What We Talk About When We Talk About God – Reformation21.
Perhaps you have heard – the infamous postmodern “Christian” (heretical) teacher Rob Bell has a new book out: What We Talk About When We Talk About God (HarperOne, 2013). Perhaps you don’t care, based on his previous heretical publications. But you should, not because his book is “must reading”, but because we should know what postmodernists like Bell are doing to and saying about the Christian faith. Indeed, we must defend the faith against those on the outside (such as the new atheists) but also against those on the inside (heretics), who claim to speak for the Lord and for His church. Bell does not, and he must be exposed as such.
As a brief introduction to this book, this is how the publisher describes it on the back cover:
How God is described today strikes many as mean, primitive, backward, illogical, tribal, and at odds with the frontiers of science. At the same time, many intuitively feel a sense of reverence and awe in the world. Can we find a new way to talk about God?
Pastor and New York Times bestselling author Rob Bell does here for God what he did for heaven and hell in Love Wins: he shows how traditional ideas have grown stale and dysfunctional and reveals a new path for how to return vitality and vibrancy to how we understand God. Bell reveals how we got stuck, why culture resists certain ways of talking about God, and how we can reconnect with the God who is with us, for us, and ahead of us, pulling us forward into a better future—and ready to help us live life to the fullest.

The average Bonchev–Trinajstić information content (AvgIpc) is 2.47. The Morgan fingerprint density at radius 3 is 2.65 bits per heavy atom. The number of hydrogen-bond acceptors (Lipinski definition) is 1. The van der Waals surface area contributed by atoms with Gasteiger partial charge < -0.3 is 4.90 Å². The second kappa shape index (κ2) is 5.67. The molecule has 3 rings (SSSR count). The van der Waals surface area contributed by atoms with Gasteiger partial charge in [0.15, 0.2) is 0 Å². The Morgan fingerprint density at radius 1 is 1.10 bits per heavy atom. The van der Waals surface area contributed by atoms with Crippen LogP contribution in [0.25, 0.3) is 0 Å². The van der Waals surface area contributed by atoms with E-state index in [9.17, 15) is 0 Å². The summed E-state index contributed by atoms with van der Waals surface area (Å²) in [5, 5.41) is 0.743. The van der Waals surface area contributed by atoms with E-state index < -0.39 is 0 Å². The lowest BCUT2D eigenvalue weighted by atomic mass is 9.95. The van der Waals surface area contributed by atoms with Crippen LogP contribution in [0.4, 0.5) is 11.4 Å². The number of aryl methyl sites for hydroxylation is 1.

What I have linked you to above (top of the post) is a solid, straight-forward review by Dr.Michael Kruger, President and professor of NT at Reformed Theological Seminary in Charlotte, NC. It appeared yesterday (May 6) at the “Reformation21″ website. Here are a couple of points Kruger makes (Read all of his review at the “Ref21″ link above.):
…Of course, Bell’s method of defending Christianity is not by stripping it of its supernatural elements (that was the issue in Bultmann’s day). On the contrary, Bell is quite keen to remind the reader of the supernatural–God is everywhere, busy at work, in us and in our world. Instead, Bell’s makeover method is to change Christianity into a broad “spirituality.” His book downplays (and in some instances, simply ignores) many of the key doctrines that make Christianity distinctive. He simply turns Christianity into vague, general, theism. Whereas Bultmann demythologized the faith, Bell has detheologized the faith.
…In the end, my overall concern about this volume is a simple one: it is not Christian. Bell’s makeover of Christianity has changed it into something entirely different. It is not Christianity at all, it is modern liberalism. It is the same liberalism that Machen fought in the 1920′s and the same liberalism prevalent in far too many churches today. It is the liberalism that teaches that God exists and that Jesus is the source of our happiness and our fulfillment, but all of this comes apart from any real mention of sin, judgment, and the cross. It is the liberalism that says we can know nothing for sure, except of course, that those “fundamentalists” are wrong. It is the liberalism that appeals to the Bible from time to time, but then simply ignores large portions of it.
Bell’s book, therefore, is really just spiritualism with a Christian veneer. It’s a book that would fit quite well on Oprah’s list of favorite books. What is Rob Bell talking about when he is talking about God? Not the God of Christianity.